4.  What is often missed (in implication, at least) is that Bonhoeffer's stake in the wheel was not an act of defiance, but one of love.  THAT changes everything.

  5. Well I don't think defiance and love are mutually exclusive. More importantly, it seems to me, though little do I know, that Bonhoeffer's actions were both defiant and loving at the exact same time; it was loving because it was appropriately defiant.

  6. Ultimately, the assassination plan was a prime example of strategic rather than tactical imagination.

  7. Yes, Bonhoeffer is guilty of duplicity.  But the structures that create space for 1, 2, and 3 in the above article had pretty much disintegrated by 1940.  I do not know if any of us can analogize to attempting to exercise tactical imagination amid a totalitarian world.  We, too, may have tried to kill Hitler.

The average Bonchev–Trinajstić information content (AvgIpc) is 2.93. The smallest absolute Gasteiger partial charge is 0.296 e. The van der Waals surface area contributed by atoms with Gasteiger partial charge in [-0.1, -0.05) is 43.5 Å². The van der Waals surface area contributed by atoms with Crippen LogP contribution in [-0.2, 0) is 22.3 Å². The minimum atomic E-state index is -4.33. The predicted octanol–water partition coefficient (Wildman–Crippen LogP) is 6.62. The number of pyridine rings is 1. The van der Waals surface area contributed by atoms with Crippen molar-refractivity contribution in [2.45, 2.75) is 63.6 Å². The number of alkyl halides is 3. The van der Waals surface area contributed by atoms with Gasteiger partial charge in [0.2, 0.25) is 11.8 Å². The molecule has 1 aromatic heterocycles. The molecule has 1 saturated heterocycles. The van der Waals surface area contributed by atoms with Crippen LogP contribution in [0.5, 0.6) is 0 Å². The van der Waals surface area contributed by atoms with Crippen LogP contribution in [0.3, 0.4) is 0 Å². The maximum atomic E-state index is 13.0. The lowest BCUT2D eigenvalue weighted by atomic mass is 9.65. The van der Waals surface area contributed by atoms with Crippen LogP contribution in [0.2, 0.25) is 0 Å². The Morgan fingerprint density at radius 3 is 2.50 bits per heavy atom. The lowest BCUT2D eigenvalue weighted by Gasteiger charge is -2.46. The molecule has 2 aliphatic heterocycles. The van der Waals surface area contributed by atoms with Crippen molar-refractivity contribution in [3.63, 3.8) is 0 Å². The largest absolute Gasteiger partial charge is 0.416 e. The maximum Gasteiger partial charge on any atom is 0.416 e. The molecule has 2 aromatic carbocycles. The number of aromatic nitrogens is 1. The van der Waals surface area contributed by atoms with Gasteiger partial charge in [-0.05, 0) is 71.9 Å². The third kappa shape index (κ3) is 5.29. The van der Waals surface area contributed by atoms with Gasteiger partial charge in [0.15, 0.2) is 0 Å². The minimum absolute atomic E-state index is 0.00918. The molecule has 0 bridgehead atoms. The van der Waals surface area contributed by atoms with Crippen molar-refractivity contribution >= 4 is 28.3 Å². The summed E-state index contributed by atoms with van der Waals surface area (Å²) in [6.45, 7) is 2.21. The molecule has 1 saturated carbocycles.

8. Pardon me, but is there any way to contact you? There's something I think you might be interested in hearing about, but leaving a comment under a random blog post doesn't feel appropriate...

  9. You might find this research intriguing. http://emu.edu/now/podcast/2011/02/23/dietrich-bonhoeffer-the-assassin-challenging-a-myth-recovering-costly-grace-mark-thiessen-nation/

  10.  The 100% fact of The


    Serpent/Satan The Bible would end on Page 2 with something as this...

    "And they were both naked, the man and his wife, and
    were not ashamed and they lived happily ever after

     THE END."

  11. Eric Metaxas listed two things that led to the church's falling in with the Nazis.
    ·       Baptism
    ·       Christmas Carols.